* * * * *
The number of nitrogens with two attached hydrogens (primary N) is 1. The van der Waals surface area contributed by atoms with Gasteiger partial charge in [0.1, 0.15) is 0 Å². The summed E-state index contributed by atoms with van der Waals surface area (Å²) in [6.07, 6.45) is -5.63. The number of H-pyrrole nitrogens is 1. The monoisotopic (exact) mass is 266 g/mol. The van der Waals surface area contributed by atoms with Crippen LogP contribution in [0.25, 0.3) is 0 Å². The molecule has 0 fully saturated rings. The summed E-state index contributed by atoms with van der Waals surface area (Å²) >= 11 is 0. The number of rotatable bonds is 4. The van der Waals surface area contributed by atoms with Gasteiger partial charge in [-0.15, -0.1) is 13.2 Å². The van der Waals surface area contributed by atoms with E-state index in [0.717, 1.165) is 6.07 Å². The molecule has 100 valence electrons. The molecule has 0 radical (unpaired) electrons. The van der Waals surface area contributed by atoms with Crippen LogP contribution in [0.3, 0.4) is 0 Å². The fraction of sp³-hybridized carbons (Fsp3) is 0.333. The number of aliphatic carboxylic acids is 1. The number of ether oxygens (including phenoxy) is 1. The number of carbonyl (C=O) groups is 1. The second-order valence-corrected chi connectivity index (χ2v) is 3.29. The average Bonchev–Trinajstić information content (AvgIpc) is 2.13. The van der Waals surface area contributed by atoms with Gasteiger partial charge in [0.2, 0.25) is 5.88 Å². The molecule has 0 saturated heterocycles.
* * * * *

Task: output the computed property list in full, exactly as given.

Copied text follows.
The number of nitrogens with two attached hydrogens (primary N) is 1. The van der Waals surface area contributed by atoms with Gasteiger partial charge in [0.1, 0.15) is 0 Å². The summed E-state index contributed by atoms with van der Waals surface area (Å²) in [6.07, 6.45) is -5.63. The number of H-pyrrole nitrogens is 1. The monoisotopic (exact) mass is 266 g/mol. The van der Waals surface area contributed by atoms with Crippen LogP contribution in [0.25, 0.3) is 0 Å². The molecule has 0 fully saturated rings. The summed E-state index contributed by atoms with van der Waals surface area (Å²) >= 11 is 0. The number of rotatable bonds is 4. The van der Waals surface area contributed by atoms with Gasteiger partial charge in [-0.15, -0.1) is 13.2 Å². The van der Waals surface area contributed by atoms with E-state index in [0.717, 1.165) is 6.07 Å². The molecule has 100 valence electrons. The molecule has 0 radical (unpaired) electrons. The van der Waals surface area contributed by atoms with Crippen LogP contribution in [0.3, 0.4) is 0 Å². The fraction of sp³-hybridized carbons (Fsp3) is 0.333. The number of aliphatic carboxylic acids is 1. The number of ether oxygens (including phenoxy) is 1. The number of carbonyl (C=O) groups is 1. The second-order valence-corrected chi connectivity index (χ2v) is 3.29. The average Bonchev–Trinajstić information content (AvgIpc) is 2.13. The van der Waals surface area contributed by atoms with Gasteiger partial charge in [0.2, 0.25) is 5.88 Å². The molecule has 0 saturated heterocycles.